This short report from the British Academy provides an overview of multilingualism in British society and education and is a fascinating read.
The report notes the scarcity of data on multilingualism outside the school population. There is available census data from the 2011 England and Wales census which shows that 8% of the population reported having a ‘main’ language other than English, with Welsh and Polish occurring more frequently than anything else. Surveys of school children have, unsurprisingly, indicated that London schools are the most linguistically diverse.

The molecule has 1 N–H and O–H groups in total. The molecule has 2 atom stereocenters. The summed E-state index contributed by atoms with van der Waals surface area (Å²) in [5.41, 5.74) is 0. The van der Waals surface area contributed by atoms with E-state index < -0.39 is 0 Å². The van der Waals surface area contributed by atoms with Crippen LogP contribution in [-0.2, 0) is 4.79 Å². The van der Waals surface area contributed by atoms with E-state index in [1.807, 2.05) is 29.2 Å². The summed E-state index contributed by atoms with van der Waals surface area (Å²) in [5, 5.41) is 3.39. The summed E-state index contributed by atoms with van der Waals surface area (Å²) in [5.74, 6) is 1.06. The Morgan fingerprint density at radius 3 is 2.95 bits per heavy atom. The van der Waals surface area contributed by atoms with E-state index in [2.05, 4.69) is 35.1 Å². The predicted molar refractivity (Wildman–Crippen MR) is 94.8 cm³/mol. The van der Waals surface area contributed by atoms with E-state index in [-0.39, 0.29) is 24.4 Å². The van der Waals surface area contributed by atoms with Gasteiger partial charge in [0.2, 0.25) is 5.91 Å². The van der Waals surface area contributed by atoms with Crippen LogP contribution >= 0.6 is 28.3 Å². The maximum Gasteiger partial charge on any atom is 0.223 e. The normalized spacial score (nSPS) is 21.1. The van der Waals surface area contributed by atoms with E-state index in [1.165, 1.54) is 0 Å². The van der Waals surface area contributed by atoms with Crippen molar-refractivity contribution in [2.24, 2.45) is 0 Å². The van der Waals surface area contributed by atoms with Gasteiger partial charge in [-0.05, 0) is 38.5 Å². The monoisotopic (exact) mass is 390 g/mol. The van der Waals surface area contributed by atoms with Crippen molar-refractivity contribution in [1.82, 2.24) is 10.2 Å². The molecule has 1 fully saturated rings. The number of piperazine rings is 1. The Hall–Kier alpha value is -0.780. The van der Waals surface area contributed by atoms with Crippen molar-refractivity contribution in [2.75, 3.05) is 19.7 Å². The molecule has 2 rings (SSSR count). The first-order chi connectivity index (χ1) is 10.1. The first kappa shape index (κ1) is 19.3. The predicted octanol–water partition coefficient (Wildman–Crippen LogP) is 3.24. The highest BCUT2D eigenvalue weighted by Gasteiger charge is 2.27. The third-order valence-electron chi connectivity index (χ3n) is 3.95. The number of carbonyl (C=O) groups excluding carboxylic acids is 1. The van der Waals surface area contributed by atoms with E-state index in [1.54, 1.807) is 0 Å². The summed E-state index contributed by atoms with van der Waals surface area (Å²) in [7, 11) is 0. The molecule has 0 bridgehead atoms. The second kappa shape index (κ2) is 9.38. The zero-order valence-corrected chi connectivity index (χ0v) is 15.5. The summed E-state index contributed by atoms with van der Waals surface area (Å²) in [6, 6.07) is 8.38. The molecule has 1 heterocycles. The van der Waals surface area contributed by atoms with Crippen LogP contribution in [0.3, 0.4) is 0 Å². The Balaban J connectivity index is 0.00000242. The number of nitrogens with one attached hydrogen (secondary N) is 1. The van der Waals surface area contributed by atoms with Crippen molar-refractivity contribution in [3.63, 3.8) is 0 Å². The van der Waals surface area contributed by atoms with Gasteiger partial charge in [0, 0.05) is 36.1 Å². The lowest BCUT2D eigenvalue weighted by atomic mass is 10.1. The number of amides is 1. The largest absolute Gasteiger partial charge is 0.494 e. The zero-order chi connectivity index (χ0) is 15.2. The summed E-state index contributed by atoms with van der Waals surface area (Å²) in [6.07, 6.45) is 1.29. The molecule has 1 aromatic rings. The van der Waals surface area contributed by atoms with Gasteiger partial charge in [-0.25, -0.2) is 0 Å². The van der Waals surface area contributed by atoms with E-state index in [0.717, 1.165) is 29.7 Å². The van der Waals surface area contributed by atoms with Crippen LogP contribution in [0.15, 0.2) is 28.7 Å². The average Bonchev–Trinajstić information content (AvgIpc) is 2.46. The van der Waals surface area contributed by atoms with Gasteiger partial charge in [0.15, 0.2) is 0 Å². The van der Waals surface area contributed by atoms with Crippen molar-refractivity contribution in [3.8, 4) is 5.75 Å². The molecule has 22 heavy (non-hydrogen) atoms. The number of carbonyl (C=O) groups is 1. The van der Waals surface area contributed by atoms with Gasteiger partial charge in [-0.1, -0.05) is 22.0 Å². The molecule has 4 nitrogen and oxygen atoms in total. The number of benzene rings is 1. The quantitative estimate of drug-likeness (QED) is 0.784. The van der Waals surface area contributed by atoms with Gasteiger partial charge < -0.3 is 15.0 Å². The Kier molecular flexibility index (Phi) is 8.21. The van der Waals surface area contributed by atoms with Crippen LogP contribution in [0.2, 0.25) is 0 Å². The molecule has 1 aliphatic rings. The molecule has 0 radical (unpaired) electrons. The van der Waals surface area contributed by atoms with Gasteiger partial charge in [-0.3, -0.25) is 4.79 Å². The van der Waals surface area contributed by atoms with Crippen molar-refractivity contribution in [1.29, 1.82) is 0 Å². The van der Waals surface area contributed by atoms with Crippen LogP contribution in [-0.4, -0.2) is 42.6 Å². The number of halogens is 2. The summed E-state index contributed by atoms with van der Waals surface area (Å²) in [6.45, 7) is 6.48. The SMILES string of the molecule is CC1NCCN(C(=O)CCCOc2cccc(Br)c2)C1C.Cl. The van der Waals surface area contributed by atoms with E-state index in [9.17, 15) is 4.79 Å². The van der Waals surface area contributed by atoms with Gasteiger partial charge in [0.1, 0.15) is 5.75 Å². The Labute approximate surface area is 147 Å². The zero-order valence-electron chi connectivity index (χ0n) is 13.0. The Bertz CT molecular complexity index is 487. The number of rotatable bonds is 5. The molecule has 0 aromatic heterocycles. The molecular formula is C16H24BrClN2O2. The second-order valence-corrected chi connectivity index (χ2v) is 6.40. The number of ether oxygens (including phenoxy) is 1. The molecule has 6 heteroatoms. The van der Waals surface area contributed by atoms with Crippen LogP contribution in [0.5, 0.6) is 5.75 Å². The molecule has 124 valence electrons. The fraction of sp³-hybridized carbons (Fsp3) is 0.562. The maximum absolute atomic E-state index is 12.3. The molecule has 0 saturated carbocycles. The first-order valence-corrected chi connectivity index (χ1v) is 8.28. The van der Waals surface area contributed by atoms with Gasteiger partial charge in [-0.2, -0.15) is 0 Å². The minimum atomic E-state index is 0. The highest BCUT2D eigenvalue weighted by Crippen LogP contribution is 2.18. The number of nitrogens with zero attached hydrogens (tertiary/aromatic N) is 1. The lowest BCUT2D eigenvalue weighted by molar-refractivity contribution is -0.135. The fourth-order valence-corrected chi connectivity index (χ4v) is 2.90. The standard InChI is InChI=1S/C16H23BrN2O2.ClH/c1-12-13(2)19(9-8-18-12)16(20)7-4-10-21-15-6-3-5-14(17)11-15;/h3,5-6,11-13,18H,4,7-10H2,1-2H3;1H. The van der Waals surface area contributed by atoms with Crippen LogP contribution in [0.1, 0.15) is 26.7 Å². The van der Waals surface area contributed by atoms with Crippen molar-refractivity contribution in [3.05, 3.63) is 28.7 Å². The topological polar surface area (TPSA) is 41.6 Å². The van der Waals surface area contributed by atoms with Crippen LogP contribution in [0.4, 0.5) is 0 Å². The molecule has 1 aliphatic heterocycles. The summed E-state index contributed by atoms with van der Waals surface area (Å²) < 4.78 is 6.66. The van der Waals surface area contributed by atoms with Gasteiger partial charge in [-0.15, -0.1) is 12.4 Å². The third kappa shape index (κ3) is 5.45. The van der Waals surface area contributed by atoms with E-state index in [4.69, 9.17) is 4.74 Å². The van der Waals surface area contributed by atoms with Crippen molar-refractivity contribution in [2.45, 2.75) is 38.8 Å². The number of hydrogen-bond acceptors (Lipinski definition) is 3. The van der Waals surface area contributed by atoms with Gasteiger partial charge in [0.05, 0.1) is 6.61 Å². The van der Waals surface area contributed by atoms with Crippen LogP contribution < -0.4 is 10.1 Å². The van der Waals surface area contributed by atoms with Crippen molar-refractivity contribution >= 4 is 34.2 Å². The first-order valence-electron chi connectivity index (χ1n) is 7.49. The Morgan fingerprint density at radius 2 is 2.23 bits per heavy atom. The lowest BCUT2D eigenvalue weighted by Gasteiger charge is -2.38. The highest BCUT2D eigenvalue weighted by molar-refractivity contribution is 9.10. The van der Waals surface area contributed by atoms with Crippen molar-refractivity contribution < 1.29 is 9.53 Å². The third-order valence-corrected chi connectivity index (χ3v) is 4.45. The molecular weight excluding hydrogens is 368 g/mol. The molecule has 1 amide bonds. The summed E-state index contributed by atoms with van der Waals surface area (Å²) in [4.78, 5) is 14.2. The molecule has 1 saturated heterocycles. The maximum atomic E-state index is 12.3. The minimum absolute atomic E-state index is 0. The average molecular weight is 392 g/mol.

The report makes the case for multilingualism, citing benefits for health, communication, business, academia and public services. It also challenges a perceived hierarchy of bilingualism in which higher status is attached to languages which are formally learned as opposed to languages which are acquired in the home.
The educational context in England, Scotland and Wales is briefly outlined; language learning and teaching are discussed and the lack of a language education strategy in England is highlighted. Rather depressingly for those of us who research language learning motivation, the report states that:
‘there is little research into the attitudes of UK language learners’ (p. 5).
This is an interesting summary document – definitely worth a read